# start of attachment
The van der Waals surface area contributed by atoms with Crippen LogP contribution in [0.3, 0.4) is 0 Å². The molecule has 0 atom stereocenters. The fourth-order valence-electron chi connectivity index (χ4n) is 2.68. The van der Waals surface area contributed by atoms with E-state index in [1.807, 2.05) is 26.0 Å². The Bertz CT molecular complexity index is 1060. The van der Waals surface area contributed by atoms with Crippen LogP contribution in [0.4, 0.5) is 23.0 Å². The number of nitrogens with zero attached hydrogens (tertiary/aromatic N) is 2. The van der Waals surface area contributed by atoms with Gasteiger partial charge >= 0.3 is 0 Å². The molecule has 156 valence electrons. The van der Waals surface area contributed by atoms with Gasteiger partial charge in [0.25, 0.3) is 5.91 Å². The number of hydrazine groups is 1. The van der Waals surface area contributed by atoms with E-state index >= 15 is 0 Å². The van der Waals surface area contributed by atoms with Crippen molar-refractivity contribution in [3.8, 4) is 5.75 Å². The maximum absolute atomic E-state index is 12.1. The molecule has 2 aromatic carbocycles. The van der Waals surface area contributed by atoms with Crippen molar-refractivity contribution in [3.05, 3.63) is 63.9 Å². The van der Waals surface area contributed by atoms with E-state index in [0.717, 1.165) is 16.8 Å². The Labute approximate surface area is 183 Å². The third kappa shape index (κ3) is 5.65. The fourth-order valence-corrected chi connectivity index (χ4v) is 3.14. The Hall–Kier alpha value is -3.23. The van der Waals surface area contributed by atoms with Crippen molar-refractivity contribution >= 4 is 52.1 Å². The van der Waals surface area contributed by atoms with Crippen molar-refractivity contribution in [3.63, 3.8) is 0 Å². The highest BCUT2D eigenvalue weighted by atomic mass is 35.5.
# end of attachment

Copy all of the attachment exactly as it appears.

The van der Waals surface area contributed by atoms with Crippen LogP contribution in [0.3, 0.4) is 0 Å². The molecule has 0 atom stereocenters. The fourth-order valence-electron chi connectivity index (χ4n) is 2.68. The van der Waals surface area contributed by atoms with E-state index in [1.807, 2.05) is 26.0 Å². The Bertz CT molecular complexity index is 1060. The van der Waals surface area contributed by atoms with Crippen LogP contribution in [0.4, 0.5) is 23.0 Å². The number of nitrogens with zero attached hydrogens (tertiary/aromatic N) is 2. The van der Waals surface area contributed by atoms with Gasteiger partial charge >= 0.3 is 0 Å². The molecule has 156 valence electrons. The van der Waals surface area contributed by atoms with Gasteiger partial charge in [0.25, 0.3) is 5.91 Å². The number of hydrazine groups is 1. The van der Waals surface area contributed by atoms with E-state index >= 15 is 0 Å². The van der Waals surface area contributed by atoms with Crippen molar-refractivity contribution in [3.8, 4) is 5.75 Å². The maximum absolute atomic E-state index is 12.1. The molecule has 2 aromatic carbocycles. The van der Waals surface area contributed by atoms with Crippen molar-refractivity contribution in [3.05, 3.63) is 63.9 Å². The van der Waals surface area contributed by atoms with E-state index in [0.717, 1.165) is 16.8 Å². The Labute approximate surface area is 183 Å². The third kappa shape index (κ3) is 5.65. The fourth-order valence-corrected chi connectivity index (χ4v) is 3.14. The Hall–Kier alpha value is -3.23. The van der Waals surface area contributed by atoms with Crippen molar-refractivity contribution >= 4 is 52.1 Å². The van der Waals surface area contributed by atoms with Crippen molar-refractivity contribution in [3.63, 3.8) is 0 Å². The highest BCUT2D eigenvalue weighted by atomic mass is 35.5.